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How Much Video Conferencing Company Wide?

This is the third of three posts on video conferencing utilization and how to predict that use for room-based and desktop-based endpoints. Most of the discussion so far has been around determining the utilization of equipment for efficiency purposes (how well is my investment being used), or for determining the maximum demand on the network (peak bandwidth).I was recently working with a customer who intended to use a managed services provider for multipoint conferencing support and wanted to use a per-minute billing methodology. The service provider priced out the offering on a per-minute per-endpoint basis. The logical next question was "how many minutes per month will we use?" This question drives a simple ROI analysis to determine if the company should instead purchase the expensive multipoint bridge and bring this capability in-house, or if it will be cost effective instead to use the service provider.

One approach to answering this question is to use variations of the calculations as shown in my previous post, estimate the number of calls that are multipoint calls (at least three endpoints), and use that to determine minutes per month in multipoint calls. But because this company was just starting the process of deploying its first video conferencing equipment, no good statistics were available for utilization.

Again working with Jim Idelson of DesigNET, we came up with a different model for predicting the number of video conferencing calls per month for a company as follows:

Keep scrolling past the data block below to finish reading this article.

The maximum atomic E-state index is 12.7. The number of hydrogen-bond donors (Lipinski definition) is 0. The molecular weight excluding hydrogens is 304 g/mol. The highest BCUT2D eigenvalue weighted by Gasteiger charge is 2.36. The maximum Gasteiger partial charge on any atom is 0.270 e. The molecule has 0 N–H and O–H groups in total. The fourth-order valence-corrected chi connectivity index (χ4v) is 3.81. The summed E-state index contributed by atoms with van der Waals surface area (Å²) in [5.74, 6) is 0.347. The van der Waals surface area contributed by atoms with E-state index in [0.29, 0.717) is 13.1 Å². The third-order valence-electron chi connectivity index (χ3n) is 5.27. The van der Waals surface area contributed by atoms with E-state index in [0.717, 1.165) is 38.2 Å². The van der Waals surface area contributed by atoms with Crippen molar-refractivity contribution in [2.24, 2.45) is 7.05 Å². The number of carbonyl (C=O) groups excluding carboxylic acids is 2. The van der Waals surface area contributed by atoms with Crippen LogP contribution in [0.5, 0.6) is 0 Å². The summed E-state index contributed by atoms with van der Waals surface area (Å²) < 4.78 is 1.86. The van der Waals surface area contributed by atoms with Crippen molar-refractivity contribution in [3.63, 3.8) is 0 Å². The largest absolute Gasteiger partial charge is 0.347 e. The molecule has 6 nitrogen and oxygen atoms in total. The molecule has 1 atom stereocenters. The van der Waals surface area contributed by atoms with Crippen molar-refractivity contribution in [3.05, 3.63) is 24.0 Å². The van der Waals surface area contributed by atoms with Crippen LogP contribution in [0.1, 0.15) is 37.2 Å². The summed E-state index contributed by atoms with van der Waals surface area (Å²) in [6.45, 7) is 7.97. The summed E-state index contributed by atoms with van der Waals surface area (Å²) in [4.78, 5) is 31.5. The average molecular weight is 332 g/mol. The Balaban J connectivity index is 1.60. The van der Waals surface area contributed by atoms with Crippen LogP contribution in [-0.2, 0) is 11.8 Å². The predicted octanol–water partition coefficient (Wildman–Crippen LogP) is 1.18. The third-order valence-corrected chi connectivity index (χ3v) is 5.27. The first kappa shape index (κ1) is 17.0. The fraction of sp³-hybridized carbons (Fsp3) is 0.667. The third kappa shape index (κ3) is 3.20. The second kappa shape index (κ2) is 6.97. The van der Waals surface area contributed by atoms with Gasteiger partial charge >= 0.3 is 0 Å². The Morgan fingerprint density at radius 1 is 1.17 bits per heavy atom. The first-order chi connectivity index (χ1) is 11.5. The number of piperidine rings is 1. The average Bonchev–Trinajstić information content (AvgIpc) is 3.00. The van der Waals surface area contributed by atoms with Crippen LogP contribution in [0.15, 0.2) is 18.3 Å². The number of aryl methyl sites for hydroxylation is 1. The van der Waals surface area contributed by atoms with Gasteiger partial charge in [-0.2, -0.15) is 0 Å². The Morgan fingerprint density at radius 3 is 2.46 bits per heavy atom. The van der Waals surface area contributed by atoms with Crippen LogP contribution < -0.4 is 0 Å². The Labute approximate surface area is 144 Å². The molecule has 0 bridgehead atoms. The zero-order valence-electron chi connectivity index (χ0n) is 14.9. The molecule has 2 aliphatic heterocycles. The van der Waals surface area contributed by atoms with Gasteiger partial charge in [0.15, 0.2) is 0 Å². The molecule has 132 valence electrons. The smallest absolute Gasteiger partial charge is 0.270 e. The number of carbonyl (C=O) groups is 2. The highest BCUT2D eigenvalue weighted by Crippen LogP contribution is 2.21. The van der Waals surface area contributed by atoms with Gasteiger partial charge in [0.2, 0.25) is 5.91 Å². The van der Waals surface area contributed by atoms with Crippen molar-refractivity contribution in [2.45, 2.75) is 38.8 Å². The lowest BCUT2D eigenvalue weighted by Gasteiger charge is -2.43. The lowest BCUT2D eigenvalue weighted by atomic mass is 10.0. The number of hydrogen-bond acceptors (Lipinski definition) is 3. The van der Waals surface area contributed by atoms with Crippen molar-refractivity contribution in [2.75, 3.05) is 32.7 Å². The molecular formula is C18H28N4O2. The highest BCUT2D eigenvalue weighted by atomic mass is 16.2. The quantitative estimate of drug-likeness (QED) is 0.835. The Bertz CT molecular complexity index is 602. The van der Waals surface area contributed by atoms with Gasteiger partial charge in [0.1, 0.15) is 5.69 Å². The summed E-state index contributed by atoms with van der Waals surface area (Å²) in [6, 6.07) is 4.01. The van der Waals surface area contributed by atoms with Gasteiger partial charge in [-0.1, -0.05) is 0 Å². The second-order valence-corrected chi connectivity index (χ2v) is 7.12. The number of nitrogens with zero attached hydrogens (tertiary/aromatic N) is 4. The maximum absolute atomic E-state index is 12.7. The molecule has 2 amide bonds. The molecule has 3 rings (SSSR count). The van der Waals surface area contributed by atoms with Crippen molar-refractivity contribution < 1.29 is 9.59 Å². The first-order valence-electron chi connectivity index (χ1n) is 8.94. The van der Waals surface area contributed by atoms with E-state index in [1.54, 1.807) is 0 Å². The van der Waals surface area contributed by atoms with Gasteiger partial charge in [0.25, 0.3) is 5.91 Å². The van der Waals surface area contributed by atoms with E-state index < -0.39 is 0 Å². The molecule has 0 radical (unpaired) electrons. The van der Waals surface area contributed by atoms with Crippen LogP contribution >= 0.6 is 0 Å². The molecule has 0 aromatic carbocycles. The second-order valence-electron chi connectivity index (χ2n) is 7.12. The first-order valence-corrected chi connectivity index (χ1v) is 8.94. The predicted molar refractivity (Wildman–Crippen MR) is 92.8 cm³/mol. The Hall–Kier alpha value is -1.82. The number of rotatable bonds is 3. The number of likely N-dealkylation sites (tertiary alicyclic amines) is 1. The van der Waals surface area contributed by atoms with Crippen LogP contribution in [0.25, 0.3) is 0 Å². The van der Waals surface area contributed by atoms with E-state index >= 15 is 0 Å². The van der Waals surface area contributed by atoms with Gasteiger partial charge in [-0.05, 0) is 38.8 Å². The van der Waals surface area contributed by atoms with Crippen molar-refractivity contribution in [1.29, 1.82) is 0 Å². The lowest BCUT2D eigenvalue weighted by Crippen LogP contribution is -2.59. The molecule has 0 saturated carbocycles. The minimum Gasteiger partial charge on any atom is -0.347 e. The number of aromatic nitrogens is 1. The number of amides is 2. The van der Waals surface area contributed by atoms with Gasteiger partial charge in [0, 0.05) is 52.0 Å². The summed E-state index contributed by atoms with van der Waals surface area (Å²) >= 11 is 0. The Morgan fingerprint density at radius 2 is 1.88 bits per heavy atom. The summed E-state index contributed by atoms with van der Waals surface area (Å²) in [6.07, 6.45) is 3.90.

Table 1: Calls per employee per month

This chart indicates the number of calls per employee per month to expect for these different call scenarios. It is based on two dimensions--level of deployment and level of acceptance. The rows indicate the level of availability of video conferencing to employees within the company, with the bottom row indicating that all employees have access to video conferencing capabilities. The top columns differentiate how well video conferencing has been accepted by the company, and how often it is used. Where the first column is primarily driven by planning and investment, the top row is more driven by executive sponsorship and by internal marketing of the video conferencing capability. And acceptance is also very dependent on having a high quality, easy to use and reliable service.

To use the chart, choose the row and column that fit your enterprise profile, and then multiply the value in that cell times the number of people in your company. This will give you an idea of the total video conferencing calling to expect.

Jim and I have tested this model against data from a number of companies we know well. If you have data on your company, please comment on this blog or send me email to see how well this chart works for your situation; I would love to see if this model works over a broader range of companies.